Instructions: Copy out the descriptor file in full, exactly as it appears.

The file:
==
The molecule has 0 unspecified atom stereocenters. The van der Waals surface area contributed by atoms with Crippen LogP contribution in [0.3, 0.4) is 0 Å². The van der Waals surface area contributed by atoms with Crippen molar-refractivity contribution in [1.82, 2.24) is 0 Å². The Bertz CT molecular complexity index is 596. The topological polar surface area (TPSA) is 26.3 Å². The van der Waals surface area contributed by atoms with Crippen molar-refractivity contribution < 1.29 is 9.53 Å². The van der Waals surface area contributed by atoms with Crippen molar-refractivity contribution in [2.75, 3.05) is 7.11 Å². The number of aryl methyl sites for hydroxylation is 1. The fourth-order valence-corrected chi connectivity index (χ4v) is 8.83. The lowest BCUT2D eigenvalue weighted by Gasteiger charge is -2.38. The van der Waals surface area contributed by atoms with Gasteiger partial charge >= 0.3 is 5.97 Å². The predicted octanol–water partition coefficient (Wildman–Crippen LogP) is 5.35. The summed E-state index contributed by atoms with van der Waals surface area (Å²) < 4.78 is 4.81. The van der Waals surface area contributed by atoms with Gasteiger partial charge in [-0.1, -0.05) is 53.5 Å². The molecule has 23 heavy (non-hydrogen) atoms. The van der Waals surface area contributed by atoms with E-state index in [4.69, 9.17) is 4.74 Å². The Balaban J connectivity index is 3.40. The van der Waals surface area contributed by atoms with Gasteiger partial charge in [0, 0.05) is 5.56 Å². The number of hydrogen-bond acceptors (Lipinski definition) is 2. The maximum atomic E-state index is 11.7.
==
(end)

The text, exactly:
The molecule has 0 unspecified atom stereocenters. The van der Waals surface area contributed by atoms with Crippen LogP contribution in [0.3, 0.4) is 0 Å². The van der Waals surface area contributed by atoms with Crippen molar-refractivity contribution in [1.82, 2.24) is 0 Å². The Bertz CT molecular complexity index is 596. The topological polar surface area (TPSA) is 26.3 Å². The van der Waals surface area contributed by atoms with Crippen molar-refractivity contribution < 1.29 is 9.53 Å². The van der Waals surface area contributed by atoms with Crippen molar-refractivity contribution in [2.75, 3.05) is 7.11 Å². The number of aryl methyl sites for hydroxylation is 1. The fourth-order valence-corrected chi connectivity index (χ4v) is 8.83. The lowest BCUT2D eigenvalue weighted by Gasteiger charge is -2.38. The van der Waals surface area contributed by atoms with Gasteiger partial charge >= 0.3 is 5.97 Å². The predicted octanol–water partition coefficient (Wildman–Crippen LogP) is 5.35. The summed E-state index contributed by atoms with van der Waals surface area (Å²) < 4.78 is 4.81. The van der Waals surface area contributed by atoms with Gasteiger partial charge in [-0.1, -0.05) is 53.5 Å². The molecule has 23 heavy (non-hydrogen) atoms. The van der Waals surface area contributed by atoms with E-state index in [4.69, 9.17) is 4.74 Å². The Balaban J connectivity index is 3.40. The van der Waals surface area contributed by atoms with Gasteiger partial charge in [0, 0.05) is 5.56 Å². The number of hydrogen-bond acceptors (Lipinski definition) is 2. The maximum atomic E-state index is 11.7.